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Title: Learning to attend : visually detecting objects using primitive properties
Author: Bennett, Craig
ISNI:       0000 0001 3458 1817
Awarding Body: University of Surrey
Current Institution: University of Surrey
Date of Award: 2008
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Our perception is finite limited by both sensory capacity and the ability to interpret stimulation. Therefore, in order that an environment may be best understood there is a need to be selective in how resources, both computational and sensory, are deployed; this selective mechanism is often termed attention. In this thesis a model of visual attention is described which may be specialised to detect targets of interest. Specifically, we explore how a target's signal may be differentiated from other stimulation in a visual input through developing knowledge of its expected appearance with respect to a basic set of features. A key question which we address is: how the separate sources of information provided by the processing of each feature type may be best be combined to provide a map of target saliency across a scene. This saliency index is then used to guide the deployment of attention. Results show an improvement in targeting efficiency of nearly 50% when compared to a similar model of attention which does not exploit target specific information. Further, we also report favourable results when comparing the performance of our approach to other detection strategies reported within the computer vision literature.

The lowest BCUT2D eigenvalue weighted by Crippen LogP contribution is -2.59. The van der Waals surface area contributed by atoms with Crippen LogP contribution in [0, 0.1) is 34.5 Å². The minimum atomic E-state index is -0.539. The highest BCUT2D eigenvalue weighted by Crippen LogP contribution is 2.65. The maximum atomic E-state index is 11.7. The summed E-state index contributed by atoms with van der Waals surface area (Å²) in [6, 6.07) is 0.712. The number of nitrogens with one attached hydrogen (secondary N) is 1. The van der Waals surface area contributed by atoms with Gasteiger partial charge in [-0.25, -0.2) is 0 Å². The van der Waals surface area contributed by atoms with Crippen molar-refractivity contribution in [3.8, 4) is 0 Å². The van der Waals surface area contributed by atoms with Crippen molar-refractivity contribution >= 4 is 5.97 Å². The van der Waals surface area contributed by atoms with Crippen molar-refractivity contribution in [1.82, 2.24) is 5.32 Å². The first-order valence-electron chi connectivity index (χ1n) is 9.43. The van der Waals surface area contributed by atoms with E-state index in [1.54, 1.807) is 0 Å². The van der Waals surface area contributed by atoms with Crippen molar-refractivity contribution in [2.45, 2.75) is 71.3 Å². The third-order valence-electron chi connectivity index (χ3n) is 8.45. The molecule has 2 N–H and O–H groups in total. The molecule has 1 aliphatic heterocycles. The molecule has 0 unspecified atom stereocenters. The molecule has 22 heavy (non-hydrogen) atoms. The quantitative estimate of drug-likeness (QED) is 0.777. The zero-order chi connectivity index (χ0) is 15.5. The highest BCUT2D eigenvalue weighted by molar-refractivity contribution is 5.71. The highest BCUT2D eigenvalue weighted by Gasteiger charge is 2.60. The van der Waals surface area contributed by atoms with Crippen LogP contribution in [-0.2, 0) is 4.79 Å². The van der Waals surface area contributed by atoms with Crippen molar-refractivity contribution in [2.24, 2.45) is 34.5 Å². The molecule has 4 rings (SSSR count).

Supervisor: Not available Sponsor: Not available
Qualification Name: Thesis (Ph.D.) Qualification Level: Doctoral
EThOS ID:  DOI: Not available